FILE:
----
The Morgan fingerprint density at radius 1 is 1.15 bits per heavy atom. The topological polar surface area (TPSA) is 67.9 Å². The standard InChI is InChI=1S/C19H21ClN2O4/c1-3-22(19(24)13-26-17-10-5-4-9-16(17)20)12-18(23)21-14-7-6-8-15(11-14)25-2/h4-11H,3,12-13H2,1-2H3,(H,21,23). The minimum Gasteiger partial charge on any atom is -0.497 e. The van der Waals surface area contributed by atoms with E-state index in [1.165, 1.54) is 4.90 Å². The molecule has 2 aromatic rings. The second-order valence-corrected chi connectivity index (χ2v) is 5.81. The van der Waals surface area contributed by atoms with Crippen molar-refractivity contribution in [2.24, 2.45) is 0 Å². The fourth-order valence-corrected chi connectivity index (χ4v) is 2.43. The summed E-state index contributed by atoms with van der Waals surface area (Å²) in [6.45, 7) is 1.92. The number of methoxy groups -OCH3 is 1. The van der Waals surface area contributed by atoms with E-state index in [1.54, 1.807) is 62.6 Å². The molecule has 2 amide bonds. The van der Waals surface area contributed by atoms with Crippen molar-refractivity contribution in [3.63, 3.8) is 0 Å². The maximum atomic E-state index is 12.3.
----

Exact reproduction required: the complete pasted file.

The Morgan fingerprint density at radius 1 is 1.15 bits per heavy atom. The topological polar surface area (TPSA) is 67.9 Å². The standard InChI is InChI=1S/C19H21ClN2O4/c1-3-22(19(24)13-26-17-10-5-4-9-16(17)20)12-18(23)21-14-7-6-8-15(11-14)25-2/h4-11H,3,12-13H2,1-2H3,(H,21,23). The minimum Gasteiger partial charge on any atom is -0.497 e. The van der Waals surface area contributed by atoms with E-state index in [1.165, 1.54) is 4.90 Å². The molecule has 2 aromatic rings. The second-order valence-corrected chi connectivity index (χ2v) is 5.81. The van der Waals surface area contributed by atoms with Crippen molar-refractivity contribution in [2.24, 2.45) is 0 Å². The fourth-order valence-corrected chi connectivity index (χ4v) is 2.43. The summed E-state index contributed by atoms with van der Waals surface area (Å²) in [6.45, 7) is 1.92. The number of methoxy groups -OCH3 is 1. The van der Waals surface area contributed by atoms with E-state index in [1.54, 1.807) is 62.6 Å². The molecule has 2 amide bonds. The van der Waals surface area contributed by atoms with Crippen molar-refractivity contribution in [3.63, 3.8) is 0 Å². The maximum atomic E-state index is 12.3.